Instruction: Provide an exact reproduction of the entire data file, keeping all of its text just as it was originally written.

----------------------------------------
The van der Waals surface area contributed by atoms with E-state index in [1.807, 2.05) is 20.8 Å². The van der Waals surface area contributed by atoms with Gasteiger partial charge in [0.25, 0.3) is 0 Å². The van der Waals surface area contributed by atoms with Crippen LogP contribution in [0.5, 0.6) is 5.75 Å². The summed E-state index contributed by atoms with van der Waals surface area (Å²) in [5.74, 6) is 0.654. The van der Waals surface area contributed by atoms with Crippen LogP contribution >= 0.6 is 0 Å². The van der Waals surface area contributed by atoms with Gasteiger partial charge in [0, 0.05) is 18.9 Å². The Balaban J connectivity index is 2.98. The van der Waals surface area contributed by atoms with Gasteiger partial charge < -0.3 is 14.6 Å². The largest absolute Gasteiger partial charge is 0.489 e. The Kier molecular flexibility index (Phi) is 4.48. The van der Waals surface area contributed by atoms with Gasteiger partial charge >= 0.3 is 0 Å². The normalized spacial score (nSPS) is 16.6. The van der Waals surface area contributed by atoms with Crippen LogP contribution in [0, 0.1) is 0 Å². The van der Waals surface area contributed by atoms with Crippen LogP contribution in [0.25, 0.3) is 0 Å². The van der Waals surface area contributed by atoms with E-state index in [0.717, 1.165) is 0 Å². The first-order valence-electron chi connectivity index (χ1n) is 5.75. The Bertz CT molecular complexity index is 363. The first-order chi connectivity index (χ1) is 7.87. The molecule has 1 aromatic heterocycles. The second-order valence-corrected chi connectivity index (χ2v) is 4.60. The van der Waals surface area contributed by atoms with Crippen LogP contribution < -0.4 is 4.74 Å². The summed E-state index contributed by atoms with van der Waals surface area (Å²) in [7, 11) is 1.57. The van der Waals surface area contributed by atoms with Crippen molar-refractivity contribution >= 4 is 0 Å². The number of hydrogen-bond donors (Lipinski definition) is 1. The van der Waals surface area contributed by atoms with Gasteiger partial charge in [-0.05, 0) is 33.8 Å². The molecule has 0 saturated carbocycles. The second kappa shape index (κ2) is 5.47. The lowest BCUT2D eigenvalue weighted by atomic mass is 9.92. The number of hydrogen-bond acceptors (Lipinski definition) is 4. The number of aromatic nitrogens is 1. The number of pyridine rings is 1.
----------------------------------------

The van der Waals surface area contributed by atoms with E-state index in [1.807, 2.05) is 20.8 Å². The van der Waals surface area contributed by atoms with Gasteiger partial charge in [0.25, 0.3) is 0 Å². The van der Waals surface area contributed by atoms with Crippen LogP contribution in [0.5, 0.6) is 5.75 Å². The summed E-state index contributed by atoms with van der Waals surface area (Å²) in [5.74, 6) is 0.654. The van der Waals surface area contributed by atoms with Crippen LogP contribution >= 0.6 is 0 Å². The van der Waals surface area contributed by atoms with Gasteiger partial charge in [0, 0.05) is 18.9 Å². The Balaban J connectivity index is 2.98. The van der Waals surface area contributed by atoms with Gasteiger partial charge < -0.3 is 14.6 Å². The largest absolute Gasteiger partial charge is 0.489 e. The Kier molecular flexibility index (Phi) is 4.48. The van der Waals surface area contributed by atoms with Gasteiger partial charge >= 0.3 is 0 Å². The normalized spacial score (nSPS) is 16.6. The van der Waals surface area contributed by atoms with Crippen LogP contribution in [0, 0.1) is 0 Å². The van der Waals surface area contributed by atoms with Crippen LogP contribution in [0.25, 0.3) is 0 Å². The van der Waals surface area contributed by atoms with E-state index in [0.717, 1.165) is 0 Å². The first-order valence-electron chi connectivity index (χ1n) is 5.75. The Bertz CT molecular complexity index is 363. The first-order chi connectivity index (χ1) is 7.87. The molecule has 1 aromatic heterocycles. The second-order valence-corrected chi connectivity index (χ2v) is 4.60. The van der Waals surface area contributed by atoms with Crippen LogP contribution < -0.4 is 4.74 Å². The summed E-state index contributed by atoms with van der Waals surface area (Å²) in [7, 11) is 1.57. The van der Waals surface area contributed by atoms with Crippen molar-refractivity contribution >= 4 is 0 Å². The number of hydrogen-bond donors (Lipinski definition) is 1. The van der Waals surface area contributed by atoms with Gasteiger partial charge in [-0.05, 0) is 33.8 Å². The molecule has 0 saturated carbocycles. The second kappa shape index (κ2) is 5.47. The lowest BCUT2D eigenvalue weighted by atomic mass is 9.92. The number of hydrogen-bond acceptors (Lipinski definition) is 4. The number of aromatic nitrogens is 1. The number of pyridine rings is 1.